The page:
Woolley also managed to devote her time to a number of organizations during her presidency, advocating for social reform of all kinds, including suffrage, pacifism and church matters. She served as the vice president of the American Civil Liberties Union (ACLU) and also worked on U.S. entry into the League of Nations. She also worked with President Herbert Hoover on women's rights and with President Franklin D. Roosevelt on pacifism. She was an early member of the Association of Collegiate Alumnae which later became the American Association of University Women. From 1927-1933, she served as President of AAUW. She gained international recognition after President Hoover appointed her as a delegate to the Conference on Reduction and Limitation of Armaments, which met in Geneva, Switzerland, in 1932.
She was on the board of electors of the Hall of Fame, the national board of the Y.W.C.A., the executive committee of the American School Peace League, the council of the National Institute for Moral Instruction, the Commission on Peace and Arbitration. She was a senator of the United Chapters of Phi Beta Kappa and honorary vice president of the National Consumers' League.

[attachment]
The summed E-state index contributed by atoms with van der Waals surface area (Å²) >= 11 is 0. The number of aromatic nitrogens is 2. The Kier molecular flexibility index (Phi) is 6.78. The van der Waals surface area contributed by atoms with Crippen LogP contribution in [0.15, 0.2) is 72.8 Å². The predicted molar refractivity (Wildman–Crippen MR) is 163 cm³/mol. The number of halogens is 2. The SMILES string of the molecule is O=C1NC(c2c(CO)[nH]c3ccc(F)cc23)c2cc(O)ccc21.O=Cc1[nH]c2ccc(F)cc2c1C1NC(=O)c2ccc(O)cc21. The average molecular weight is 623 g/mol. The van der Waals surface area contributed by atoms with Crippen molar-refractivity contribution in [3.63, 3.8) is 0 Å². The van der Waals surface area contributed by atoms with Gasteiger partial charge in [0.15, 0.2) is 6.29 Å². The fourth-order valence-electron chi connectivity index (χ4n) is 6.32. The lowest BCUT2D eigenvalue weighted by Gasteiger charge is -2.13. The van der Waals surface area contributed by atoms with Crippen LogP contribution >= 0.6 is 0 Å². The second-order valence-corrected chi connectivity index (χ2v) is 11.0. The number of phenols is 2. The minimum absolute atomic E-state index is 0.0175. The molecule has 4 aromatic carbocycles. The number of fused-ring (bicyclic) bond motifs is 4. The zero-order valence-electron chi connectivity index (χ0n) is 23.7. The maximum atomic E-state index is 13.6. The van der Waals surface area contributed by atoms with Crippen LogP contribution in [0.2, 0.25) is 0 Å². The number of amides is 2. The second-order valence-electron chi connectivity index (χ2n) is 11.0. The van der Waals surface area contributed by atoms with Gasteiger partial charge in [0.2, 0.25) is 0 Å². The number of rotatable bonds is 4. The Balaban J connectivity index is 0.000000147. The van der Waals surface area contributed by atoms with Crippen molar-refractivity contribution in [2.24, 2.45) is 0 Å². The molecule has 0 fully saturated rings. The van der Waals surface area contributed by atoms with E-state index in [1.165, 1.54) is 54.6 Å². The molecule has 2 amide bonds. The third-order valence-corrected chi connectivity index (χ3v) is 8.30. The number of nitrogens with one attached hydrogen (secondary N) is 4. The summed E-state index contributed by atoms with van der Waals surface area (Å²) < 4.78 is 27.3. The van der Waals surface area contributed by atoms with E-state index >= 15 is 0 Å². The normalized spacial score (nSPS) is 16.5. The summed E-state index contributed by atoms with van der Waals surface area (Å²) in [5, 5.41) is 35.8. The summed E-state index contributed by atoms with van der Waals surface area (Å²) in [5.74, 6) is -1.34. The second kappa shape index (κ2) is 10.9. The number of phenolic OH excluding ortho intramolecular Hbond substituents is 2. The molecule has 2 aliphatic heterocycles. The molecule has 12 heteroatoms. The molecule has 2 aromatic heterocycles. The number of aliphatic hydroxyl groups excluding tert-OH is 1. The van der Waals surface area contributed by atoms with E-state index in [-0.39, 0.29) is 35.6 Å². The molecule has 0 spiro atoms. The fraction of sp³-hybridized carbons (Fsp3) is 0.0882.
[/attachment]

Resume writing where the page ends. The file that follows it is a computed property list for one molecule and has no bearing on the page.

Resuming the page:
In 1900, Woolley was one of 60 signers of the "Call for the Lincoln Emancipation Conference to Discuss Means for Securing Political and Civil Equality for the Negro", a document which created the National Association for the Advancement of Colored People.
Beginning in 1933, an effort began to gather steam among some male members of the Board of Trustees to make sure that when Woolley retired, she would be replaced by a male president. Many of the Board members who supported this approach believed that Mount Holyoke College had become "overfeminized" with most of the departments headed by women and male faculty in a small minority. Some looked to Mount Holyoke as a place where graduates of Yale University might find jobs and felt that hiring a male president would make that more likely.[page needed]